As I sat through my first rain storm, sipping chai and eating a mutton tikya egg roll (it was incredible), I had to take a step back. A mere three days before, I was on the tail end of a 2 month attempt at stagnation. I had found a home in Chiang Mai. I had met a great group of friends. I had a beautiful room that I could call home. I had even found a new passion in Thai massage. Alas, as much as I loved being there, my affinity for movement wouldn’t dissappear. That, of course, led me to jumping ship (figuratively) and heading to a land that is supposed to change even the most steadfast of travelers; India. While 3 days is not enough to really asses India as a whole, it is long enough to get the juices flowing in a less than succinct manner…
· I think it will be awhile until I know what to think about India, but three days in, I feel like I’ve begun what will be a long courtship, and a very long education. What I can deduce so far is that India is ABSOLUTELY a rhetorical question. The sub-continent is an opaque conundrum that leaves even the wisest of folks perplexed. The inner-sage in me has been subtly hinting at the journey and destination lying the solution to the problem...
· My family has always revolved around food. Yes that makes us sound like gluttons, but truth be told, if you’ve been to any Mulvany dwelling, you’ve been fed. It only seems fitting that my first days here have been cemented by friendships based on eating. The owner of the Taj Continental has become my local guru. Today he spoke with me for a few hours about any topic of my choice, as well as the inner workings of his beloved city, and Bengali culture. The juice man is homeboy (even though I think he should stop making Café Lassi), and the chai stand near my hotel is the hub for keeping up-to-date on local happenings.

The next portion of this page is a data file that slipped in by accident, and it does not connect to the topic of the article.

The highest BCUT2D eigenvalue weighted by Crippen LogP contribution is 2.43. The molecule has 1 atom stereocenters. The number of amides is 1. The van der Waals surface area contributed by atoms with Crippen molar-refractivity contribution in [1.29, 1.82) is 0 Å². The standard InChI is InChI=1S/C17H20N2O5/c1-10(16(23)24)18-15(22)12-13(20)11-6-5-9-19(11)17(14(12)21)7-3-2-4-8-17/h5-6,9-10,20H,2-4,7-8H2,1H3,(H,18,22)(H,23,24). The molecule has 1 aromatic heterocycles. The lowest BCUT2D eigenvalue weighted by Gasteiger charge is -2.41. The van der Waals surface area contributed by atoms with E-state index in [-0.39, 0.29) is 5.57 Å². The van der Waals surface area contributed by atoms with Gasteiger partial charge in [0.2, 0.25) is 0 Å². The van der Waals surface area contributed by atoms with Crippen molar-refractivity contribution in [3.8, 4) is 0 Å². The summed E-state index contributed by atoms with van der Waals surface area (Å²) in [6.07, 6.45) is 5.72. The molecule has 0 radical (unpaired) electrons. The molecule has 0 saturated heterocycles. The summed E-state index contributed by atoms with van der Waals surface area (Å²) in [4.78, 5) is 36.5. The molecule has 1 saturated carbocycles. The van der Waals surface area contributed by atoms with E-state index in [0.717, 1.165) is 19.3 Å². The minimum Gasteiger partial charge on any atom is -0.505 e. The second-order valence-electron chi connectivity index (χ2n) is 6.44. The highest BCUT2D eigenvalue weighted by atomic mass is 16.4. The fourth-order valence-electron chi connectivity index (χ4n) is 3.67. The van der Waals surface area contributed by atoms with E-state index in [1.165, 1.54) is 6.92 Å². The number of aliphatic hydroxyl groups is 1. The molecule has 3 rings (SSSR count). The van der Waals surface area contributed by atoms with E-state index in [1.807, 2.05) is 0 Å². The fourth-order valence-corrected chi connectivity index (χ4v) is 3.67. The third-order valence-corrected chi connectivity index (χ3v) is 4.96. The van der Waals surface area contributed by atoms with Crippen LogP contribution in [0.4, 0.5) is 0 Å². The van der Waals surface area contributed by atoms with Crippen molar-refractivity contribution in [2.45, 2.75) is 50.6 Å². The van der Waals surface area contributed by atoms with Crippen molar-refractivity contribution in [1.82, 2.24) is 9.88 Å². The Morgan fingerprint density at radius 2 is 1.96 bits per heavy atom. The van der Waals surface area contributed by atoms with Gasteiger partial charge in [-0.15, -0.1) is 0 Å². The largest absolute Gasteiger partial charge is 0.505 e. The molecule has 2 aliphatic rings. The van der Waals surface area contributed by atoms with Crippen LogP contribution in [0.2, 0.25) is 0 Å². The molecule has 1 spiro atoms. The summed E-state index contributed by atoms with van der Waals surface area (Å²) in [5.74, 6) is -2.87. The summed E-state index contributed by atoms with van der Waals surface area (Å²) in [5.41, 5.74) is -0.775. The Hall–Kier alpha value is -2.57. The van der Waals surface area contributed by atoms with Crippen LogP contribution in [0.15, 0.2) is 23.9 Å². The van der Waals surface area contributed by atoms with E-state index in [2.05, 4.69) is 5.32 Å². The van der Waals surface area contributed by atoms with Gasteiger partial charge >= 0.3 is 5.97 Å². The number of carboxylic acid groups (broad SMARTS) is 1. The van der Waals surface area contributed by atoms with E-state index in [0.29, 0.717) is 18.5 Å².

· While traveling in a bustling city, it is interesting the people one meets. Since much of the society in Kolkata has set schedules, I’ve found myself befriending many of the local “street,” kids. Most are a few years younger than me, and have moved to the city from neighboring villages to work. They have jobs, money, and drama, as well as a fluid routine. They’re not bad company at all for a drifter.
· I had a lot of anxiety before actually coming to India. While some of it was warranted, I realized it was based in FEAR. The fact is, though, I’m not scared of India. I’m scared of a place that is so associated with change and revelation not, in fact, having that impact on me. What if I leave India in the same shape in which I found it?
India is the best place to learn how to unabashedly do exactly what you want. I’m pretty sure the dude herding goats through the center of the city was telling each passerby exactly how many fucks he gives…
While I miss my homies in Chiang Mai, it is amazing how far away that existence already feels. I can’t even fathom the 7-11s, my roti shop, or hanging out at the Jazz Bar on Tuesday nights. It seems as if those times existed only in a distant dream, in a place I can only return to while in between sheets
· America seems even further away than Chiang Mai
I hope that as I continue to journey through the storied sub-continent, my thoughts will become more succinct. I can’t promise this will happen... but being able to word vomit on a page does help. Here's to my new home for the next 3 months!